DEAR ABBY: My husband passed away two years ago. I hope you can give me some advice on how to deal with my 53 year old daughter who never left home. We generally get along well. She makes freelance art, but doesn’t earn much. She only contributes $30 a month. She also has a driving phobia, so she doesn’t drive. She expects me to take her to different places.

She only has cyber friends. She wants to travel but doesn’t want to go alone and keeps urging me to go with her even though I don’t really want to. I’ve suggested group travel, but she’s hesitant to go alone. I feel pressured to keep the peace and go along with her desires. How should I handle this?


BEST WITHDRAWING: You’ve been protecting and enabling your daughter for far too long. Tell her that her dependence on you has become too great. She needs to overcome her autophobia (or at least use public transportation) and her fear of traveling without you. Unless you provided for her financially in the event of your death, how do you think she will survive as a virtual containment without work and life skills? There are psychotherapists who specialize in freeing people from phobias. While she’s there, your daughter should also get help to gain some degree of independence, even if it’s about 30 years too late.

DEAR ABBY: Recently my three adult children chipped in to send their aunt for dinner for her birthday. She is 79 and needs nothing; she doesn’t even go out. Financially she is in good shape. They placed the order and it came to $95. Well, Abby, my elderly mother went crazy! She thought that was too little to spend on their aunt.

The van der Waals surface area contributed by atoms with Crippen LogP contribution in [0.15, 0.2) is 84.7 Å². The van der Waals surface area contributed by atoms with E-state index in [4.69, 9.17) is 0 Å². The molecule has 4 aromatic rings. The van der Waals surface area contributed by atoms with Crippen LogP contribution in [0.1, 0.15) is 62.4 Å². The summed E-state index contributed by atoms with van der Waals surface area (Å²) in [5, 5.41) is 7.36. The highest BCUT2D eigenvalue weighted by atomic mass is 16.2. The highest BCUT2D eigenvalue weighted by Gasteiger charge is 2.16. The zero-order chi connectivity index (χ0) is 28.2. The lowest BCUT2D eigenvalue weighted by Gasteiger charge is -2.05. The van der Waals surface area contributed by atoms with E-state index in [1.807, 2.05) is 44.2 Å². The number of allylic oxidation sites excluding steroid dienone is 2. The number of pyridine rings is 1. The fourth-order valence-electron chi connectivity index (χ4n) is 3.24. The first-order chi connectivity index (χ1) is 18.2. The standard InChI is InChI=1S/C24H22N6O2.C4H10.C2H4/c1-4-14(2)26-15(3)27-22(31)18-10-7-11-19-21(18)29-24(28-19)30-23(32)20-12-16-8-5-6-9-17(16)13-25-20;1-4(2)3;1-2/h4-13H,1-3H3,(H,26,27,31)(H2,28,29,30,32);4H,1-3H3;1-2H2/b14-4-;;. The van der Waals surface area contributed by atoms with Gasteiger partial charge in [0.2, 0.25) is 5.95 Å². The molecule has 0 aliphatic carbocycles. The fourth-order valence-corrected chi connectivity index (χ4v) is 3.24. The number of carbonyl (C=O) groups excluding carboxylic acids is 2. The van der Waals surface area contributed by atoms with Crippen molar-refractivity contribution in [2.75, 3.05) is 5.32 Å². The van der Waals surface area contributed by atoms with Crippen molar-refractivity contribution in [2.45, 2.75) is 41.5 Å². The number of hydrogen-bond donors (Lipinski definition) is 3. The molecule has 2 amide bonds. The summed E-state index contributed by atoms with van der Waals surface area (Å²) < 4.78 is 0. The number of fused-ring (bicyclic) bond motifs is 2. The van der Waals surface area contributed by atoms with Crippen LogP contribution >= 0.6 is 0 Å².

I think my kids were very considerate. They are all trying to build their lives. One has two children, a house and a mortgage. The other just got engaged and is saving for the wedding. The third saves for her future.

My mother thinks her grandchildren should give her gifts and money. I think she should expect money from her own children, not the grandchildren. I hung up when she attacked my kids. She always thinks she’s right. Your thoughts?


DEAR LIFE: Was aunt satisfied with the meal? Your mom may think she’s always right, but she was wrong by criticizing the amount of money your kids spend on food for their aunt.

For her to then announce that she expects gifts and money from them is beyond presumptuous. The decision about what to give is for the giver, not the receiver.

DEAR ABBY: My sister passed away from lung cancer 10 months ago. My brother-in-law no longer wants to live in the house they shared because of too many memories, so he gives the house to his daughter and moves into an apartment. My other sister wants to throw a housewarming party for him. Is that appropriate?


DEAR WELL INTENDED: Of course, as long as your brother-in-law is okay. Not only is it appropriate, it’s a loving, positive gesture and, in a way, a celebration of life. Good for her!

Dear Abby was written by Abigail Van Buren, also known as Jeanne Phillips, and was founded by her mother, Pauline Phillips. Contact DearAbby at www.DearAbby.com or PO Box 69440, Los Angeles, CA 90069.

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